- Bugscope Team The background is carbon tape (the bubbly stuff) and it's used to stick the insects to
- Bugscope Team we stick most insects on their backs/dorsal side because the ventral side is the more interesting part to look at
- Bugscope Team the top of the head is to the upper right and the roundish hairy thing is one of the antennae
- Student what is the fuzzy apendage
Bugscope Team that is the antenna. And you can see they are very hairy. Hairs on insects are called setae (see-tee). They have different functions like touch, smell/taste
- Bugscope Team The bumpy part is the compound eye. You can see it looks like a beehive
- Student why does it have so many bubbles on it's eyes kate?
Bugscope Team They are each connected to a series of nerves and are thought to each get a bit of the picture of what it sees. The bits are collected and assembled in the brain
- Bugscope Team The hexagons are the best shape to fit the most in a rounded object.
- Student why is there hairs on the eyeballs?
Bugscope Team those short stiff hairs are helpful for feeling
- Bugscope Team The more bumps, or as they are called ommatidia, the better they are thought to see
- Bugscope Team Flies, moths, butterflies- those flying insects, have a lot of ommatidia
- Student Can these beetles see the way we can? For example, do they see colors and but do they also see things in double?
Bugscope Team Some insects like bees only see certain colors. I'm not sure what that beetle can see
- Bugscope Team this is a small moth
- Bugscope Team you can see the eyes take up most of the head
- Bugscope Team Those things it's covered in are scales
- Student are the insects still alive
Bugscope Team No They are all dead. These samples are sitting in a vacuum, so the insects would quickly die and probably ooze out their insides if they were alive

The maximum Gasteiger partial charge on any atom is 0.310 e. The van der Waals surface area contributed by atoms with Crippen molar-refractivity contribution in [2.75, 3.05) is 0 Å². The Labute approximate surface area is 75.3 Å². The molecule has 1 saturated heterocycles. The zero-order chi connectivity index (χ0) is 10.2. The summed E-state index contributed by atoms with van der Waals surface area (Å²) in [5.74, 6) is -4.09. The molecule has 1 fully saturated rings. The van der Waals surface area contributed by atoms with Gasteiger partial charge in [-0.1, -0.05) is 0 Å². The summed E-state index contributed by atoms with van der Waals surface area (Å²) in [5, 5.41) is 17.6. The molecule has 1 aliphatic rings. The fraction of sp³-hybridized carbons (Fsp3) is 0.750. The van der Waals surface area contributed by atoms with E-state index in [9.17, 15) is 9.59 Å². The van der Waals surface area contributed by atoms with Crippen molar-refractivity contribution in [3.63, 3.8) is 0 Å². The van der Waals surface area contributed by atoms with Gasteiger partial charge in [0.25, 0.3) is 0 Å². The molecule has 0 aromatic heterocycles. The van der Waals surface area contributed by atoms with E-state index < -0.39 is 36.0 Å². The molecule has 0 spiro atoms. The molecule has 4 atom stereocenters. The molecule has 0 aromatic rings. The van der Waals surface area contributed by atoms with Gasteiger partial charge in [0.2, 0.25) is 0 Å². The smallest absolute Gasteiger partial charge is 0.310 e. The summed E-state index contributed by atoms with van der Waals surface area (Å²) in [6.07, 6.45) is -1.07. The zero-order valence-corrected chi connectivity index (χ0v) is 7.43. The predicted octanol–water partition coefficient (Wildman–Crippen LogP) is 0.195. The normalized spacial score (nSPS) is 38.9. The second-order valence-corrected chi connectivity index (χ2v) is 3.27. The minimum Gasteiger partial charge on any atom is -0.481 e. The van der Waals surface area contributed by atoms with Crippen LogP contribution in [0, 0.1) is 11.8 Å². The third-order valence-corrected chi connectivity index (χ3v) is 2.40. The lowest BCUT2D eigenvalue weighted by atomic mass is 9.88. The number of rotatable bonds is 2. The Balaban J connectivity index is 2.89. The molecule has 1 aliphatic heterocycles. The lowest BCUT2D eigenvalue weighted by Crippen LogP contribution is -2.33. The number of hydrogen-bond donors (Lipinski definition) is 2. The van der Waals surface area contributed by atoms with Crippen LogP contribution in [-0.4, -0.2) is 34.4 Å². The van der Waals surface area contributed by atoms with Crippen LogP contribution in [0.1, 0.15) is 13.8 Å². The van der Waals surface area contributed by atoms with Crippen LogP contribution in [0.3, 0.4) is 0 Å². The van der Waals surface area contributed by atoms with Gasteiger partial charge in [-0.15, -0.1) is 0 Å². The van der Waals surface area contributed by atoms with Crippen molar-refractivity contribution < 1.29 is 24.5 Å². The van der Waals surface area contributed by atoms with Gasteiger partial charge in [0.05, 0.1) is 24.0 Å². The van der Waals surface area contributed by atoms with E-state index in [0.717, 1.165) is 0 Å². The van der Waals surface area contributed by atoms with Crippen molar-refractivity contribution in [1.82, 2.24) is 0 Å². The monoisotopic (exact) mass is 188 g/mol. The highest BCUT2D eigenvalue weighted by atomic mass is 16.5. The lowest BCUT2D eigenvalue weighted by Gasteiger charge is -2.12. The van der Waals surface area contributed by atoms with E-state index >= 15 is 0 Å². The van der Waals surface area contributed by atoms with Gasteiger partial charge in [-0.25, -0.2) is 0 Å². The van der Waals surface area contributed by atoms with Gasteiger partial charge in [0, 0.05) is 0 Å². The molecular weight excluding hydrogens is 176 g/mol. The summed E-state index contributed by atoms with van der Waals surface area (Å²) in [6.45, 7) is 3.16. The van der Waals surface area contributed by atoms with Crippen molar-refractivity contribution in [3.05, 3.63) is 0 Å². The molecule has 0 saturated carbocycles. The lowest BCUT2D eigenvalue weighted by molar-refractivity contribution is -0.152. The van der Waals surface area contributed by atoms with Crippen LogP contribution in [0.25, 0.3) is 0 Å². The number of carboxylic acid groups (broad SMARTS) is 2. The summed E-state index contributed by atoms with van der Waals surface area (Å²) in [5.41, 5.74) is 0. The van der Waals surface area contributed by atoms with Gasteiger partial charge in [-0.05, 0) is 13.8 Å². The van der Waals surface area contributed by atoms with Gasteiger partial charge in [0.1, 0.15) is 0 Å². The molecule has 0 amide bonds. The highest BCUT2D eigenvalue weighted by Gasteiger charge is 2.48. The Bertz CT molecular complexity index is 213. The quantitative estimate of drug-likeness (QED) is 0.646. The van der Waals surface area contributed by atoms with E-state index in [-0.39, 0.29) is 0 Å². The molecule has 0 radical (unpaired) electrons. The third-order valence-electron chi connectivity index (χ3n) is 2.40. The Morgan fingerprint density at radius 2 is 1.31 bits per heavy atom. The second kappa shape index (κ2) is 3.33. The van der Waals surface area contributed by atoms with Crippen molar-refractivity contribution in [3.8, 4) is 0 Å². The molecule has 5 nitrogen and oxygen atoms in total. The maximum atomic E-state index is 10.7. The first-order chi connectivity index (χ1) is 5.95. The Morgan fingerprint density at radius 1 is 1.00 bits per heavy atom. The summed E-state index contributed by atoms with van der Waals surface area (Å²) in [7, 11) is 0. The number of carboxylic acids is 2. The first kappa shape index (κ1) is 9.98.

- Bugscope Team Scales do have a defensive purpose- they can shed some to help get out of a spider web
- Student How is this micro scope different from the rest ?
Bugscope Team This microscope is acting in regular high vacuum mode, but we can change it to work in environmental mode as well, where we can put the chamber to 100% relative humidity and look at wet samples.
- Student how much did the electron micro scope cost
Bugscope Team this cost about $600,000 around 11 years ago. I'm not sure how much it would cost nowadays
- Bugscope Team right now all these insects are dried, which makes them great for bugscope because they retain their shape after drying
- Bugscope Team This is a fly claw, and the little pads around it are called pullvilli, each pullvillus has tennent setae which help the fly walk on vertical surfaces
- Bugscope Team like velcro or suction cups
- Bugscope Team the end of each leg has a claw, but sometimes the insects get a little brittle as they dry out so some claws or legs may be missing
- Bugscope Team there is also a bit of lint on this insect
- Student .
- Student what are the setea used for on the rest of the body?
Bugscope Team Most of the hair on the body is for touch. It can't feel things through its exoskeleton like we can through our skin. The hairs are connected to nerves beneath the exoskeleton
- Bugscope Team I believe this is a horsefly because it has biting mouthparts
- Bugscope Team Insects are a lot hairier than they may seem
- Bugscope Team This is a spiracle, which is a breathing hole for insects. They dont have noses like we do
- Student .is this a spiracle
Bugscope Team Yes!
- Bugscope Team These holes are connected to a long tube that runs throughout the body, called a trachea
- Student what is that
Bugscope Team This is the wasp head. The mouth has a pair of jaws that have 3 prongs on them. They open like a gate, not like ours
- Bugscope Team You are doing a great job driving around Mr. McGeehan!
- Bugscope Team Though I know you've done this a few times already
- Teacher Thanks! kids are lovin' it
- Bugscope Team The thing curving around the head is the antenna
- Student why do the insect cross the hands when they die
Bugscope Team That's a good question, I think part of it is due to it drying up, and it kind of just shrivels that way
- Student thanks
- Bugscope Team These are mites on an earwig. They are parasites that we don't know too much about. We think they have a symbiotic relationship and for some reason they die with the host
- Student thanks
- Bugscope Team you can see little round bumps all over
- Student can the mites live in anything else than an earwig
Bugscope Team Yes but they are found more often on earwigs. I'm not sure the reason for that. Maybe the earwig can't clean them off so easily as other bugs
- Student ?
- Student what is the line on the eye
Bugscope Team It's something that doesn't belong to the insect. Some type of juju- stuff that we don't always know what it is, but know that it doesn't belong there
- Student 1234567890098765431234567890-=][po
- Bugscope Team It could be plant particles or dirt
- Student thank you